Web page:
Friday, 29 April
In the first part of our long drive back to Paris yesterday, we were listening to the radio and I was thinking how much my German vocabulary is a mirror of the times. Here’s a sample of some words that, had I moved to Berlin in another era, might still be missing from my Wortschatz:
der Geheimdienst: intelligence or secret service, most often used over the last couple years in the same long German sentence as der Whistleblower Edward Snowden and the NSA which tapped Angela Merkel’s telephone
der Anschlag: an attack, unfortunately all too often used in the plural, die Anschläge, and referring to terrorist actions
der Selbstmordattentäter, suicide attacker, unchanged in the plural, but in the case of a woman who has blown herself up with the intent of killing as many as possible, die Selbstmordattentäterin
der Sprengstoff, explosive material, also, unfortunately more frequently used in the plural, die Sprengstoffe
der Absturz, the crash, used often in the singular over this last year and referring to the German Wings pilot who deliberately crashed himself and 149 others into the side of a mountain
die Flüchtlinge, refugees, rarely used in the singular these days on the news
der/die Schleuser, the smuggler/the smugglers, those who charge Flüchtlinge exorbitant amounts to be ferried in over-loaded, unsafe boats or other forms of transport to points of entry in the increasingly reluctant European Union. I have not yet heard this word used in the feminine form.
abschieben, to deport, also these days most often used in relation to Flüchtlinge and almost always already in the past tense, abgeschoben
Personal experience, of course, has also played a role in the development of my vocabulary. Because we renovated an apartment, I know the word for skirting board (die Fußbodenleiste) and dry wall (die Trockenbauwand) and wallpaper (die Tapete). Knowing recondite words in fact creates a disparity with my actual command of the language. Just because I know the word for a kitchen extractor fan (die Abzugshaube) does not mean that my subordinate clauses always flow off the tip of my tongue or that I can flawlessly navigate my past perfect, not to mention my Konjuntiv II (translated on one internet site as: "the general subjunctive mood"). And I have had to look up more useful words—voraussetzen (assume, require, imply) for example—I don’t know how many times.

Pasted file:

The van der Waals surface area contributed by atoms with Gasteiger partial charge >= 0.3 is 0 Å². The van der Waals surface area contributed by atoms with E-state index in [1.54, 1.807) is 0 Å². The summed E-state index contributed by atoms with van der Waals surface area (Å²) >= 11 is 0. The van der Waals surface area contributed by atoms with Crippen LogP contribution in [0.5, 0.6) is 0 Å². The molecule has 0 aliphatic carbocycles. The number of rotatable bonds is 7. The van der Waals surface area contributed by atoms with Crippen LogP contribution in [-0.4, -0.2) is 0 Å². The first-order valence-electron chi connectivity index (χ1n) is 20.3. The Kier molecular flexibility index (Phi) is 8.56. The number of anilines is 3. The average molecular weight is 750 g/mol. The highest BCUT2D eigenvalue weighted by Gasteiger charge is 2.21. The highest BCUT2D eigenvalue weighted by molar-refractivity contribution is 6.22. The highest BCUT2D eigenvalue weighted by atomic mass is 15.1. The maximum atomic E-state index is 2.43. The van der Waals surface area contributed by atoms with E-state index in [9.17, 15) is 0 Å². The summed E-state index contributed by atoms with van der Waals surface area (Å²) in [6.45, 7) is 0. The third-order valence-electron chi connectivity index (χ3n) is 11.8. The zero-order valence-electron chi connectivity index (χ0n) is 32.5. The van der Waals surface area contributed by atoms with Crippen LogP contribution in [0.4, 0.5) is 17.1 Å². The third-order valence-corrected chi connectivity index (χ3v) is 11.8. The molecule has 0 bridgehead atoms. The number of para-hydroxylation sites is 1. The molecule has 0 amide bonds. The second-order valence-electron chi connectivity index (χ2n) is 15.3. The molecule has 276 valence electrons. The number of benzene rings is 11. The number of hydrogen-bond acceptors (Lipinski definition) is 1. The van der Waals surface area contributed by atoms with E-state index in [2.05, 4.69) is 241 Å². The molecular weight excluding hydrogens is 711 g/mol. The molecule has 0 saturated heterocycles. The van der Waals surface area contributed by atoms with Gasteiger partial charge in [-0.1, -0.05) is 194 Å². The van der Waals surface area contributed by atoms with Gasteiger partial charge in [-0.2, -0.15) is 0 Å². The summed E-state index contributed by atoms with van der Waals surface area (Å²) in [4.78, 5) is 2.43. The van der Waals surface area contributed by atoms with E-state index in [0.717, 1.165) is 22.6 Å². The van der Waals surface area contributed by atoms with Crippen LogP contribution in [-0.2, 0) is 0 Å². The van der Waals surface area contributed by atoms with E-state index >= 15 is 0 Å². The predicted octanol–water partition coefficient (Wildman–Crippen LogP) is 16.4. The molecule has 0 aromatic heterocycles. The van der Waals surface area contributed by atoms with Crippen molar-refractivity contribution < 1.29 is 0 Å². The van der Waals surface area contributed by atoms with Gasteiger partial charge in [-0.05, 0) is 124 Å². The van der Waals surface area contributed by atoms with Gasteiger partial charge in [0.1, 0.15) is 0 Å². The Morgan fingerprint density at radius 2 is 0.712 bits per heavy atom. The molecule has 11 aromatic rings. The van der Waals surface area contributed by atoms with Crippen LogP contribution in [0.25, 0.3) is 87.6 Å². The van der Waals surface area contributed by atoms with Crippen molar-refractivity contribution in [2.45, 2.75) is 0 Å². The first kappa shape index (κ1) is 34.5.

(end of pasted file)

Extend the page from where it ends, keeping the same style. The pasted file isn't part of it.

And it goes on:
There are three words, however, that are both useful and widespread and that I am unlikely ever to forget. The first is die Baustelle (construction site).
First viewing of what would become our Alt-Treptow apartment building
As I've mentioned in others postings, all of Berlin is on some level one big building project. Maybe I’m imagining it but the pace seems to have picked up recently. When I went to our old neighbourhood the other day to have coffee with a new friend, Lizzie R., I noticed that a large Kaiser’s supermarket had been flattened. When I mentioned it with surprise, Lizzie, a long-time Berlin resident, gave a world-weary smile: “Ah, yes. I heard the apartments will be going for €12,000 a square metre.”
When Peter M. and Katharina J. were visiting from Hamburg the following weekend, we took them to the Stasi Museum. Here’s a photo I took of a building across from the entrance about a year ago when we accompanied other guests:
I doubt the apartment building going up here will cost as much per square metre as the one in Prinzlauer Berg. Directly across the street, the former annex of the Stasi complex that was responsible for spying on the west is currently being used, I noticed, as refugee housing (eine Flüchtlingsunterkunft).
And here are two views from the first street we lived on in Berlin:
Almstadtstraße, October, 2013
Almstadtstraße, April, 2016
I in fact left Berlin yesterday quite fretful about what I might find gone or transformed by the time I return in August.
Our drive back was unfortunately a constant reminder of another kind of Baustelle, in the form of road works.
Which brings us to the second essential and unforgettable German word: die Umleitung (deviation/detour). Travel traumas are only of interest to the victims, so I will be brief.
Not 60 km from Berlin, the Autobahn (all three lanes) closed completely and we were sent on an Umleitung that, after the first sign, was totally unmarked. Then it was Baustelle after Baustelle, resulting in the third essential but unforgettable German word, Stau (traffic jam) and more Stau.
When we got about 75 km from the French border, David thoughtfully asked: “Would you like me to take over? You’ve been driving for a long time.”
I rather shrieked: “No! I’m not stopping now! I just want to get out of this country!”
Little did I know that two more major Baustelle, one resulting in another very long, very unpleasant Stau, the other in a long but at least pretty Umleitung through the city of Saarbrücken, yet awaited us before we were safely back in France.
Sometimes the grass is greener (and smells better) on the other side
After a night’s sleep, my hostility towards our second home has subsided and I will leave you with this parting shot:
Der Regenbogen arcing over the Rosa-Luxemburg-Platz, Wednesday afternoon.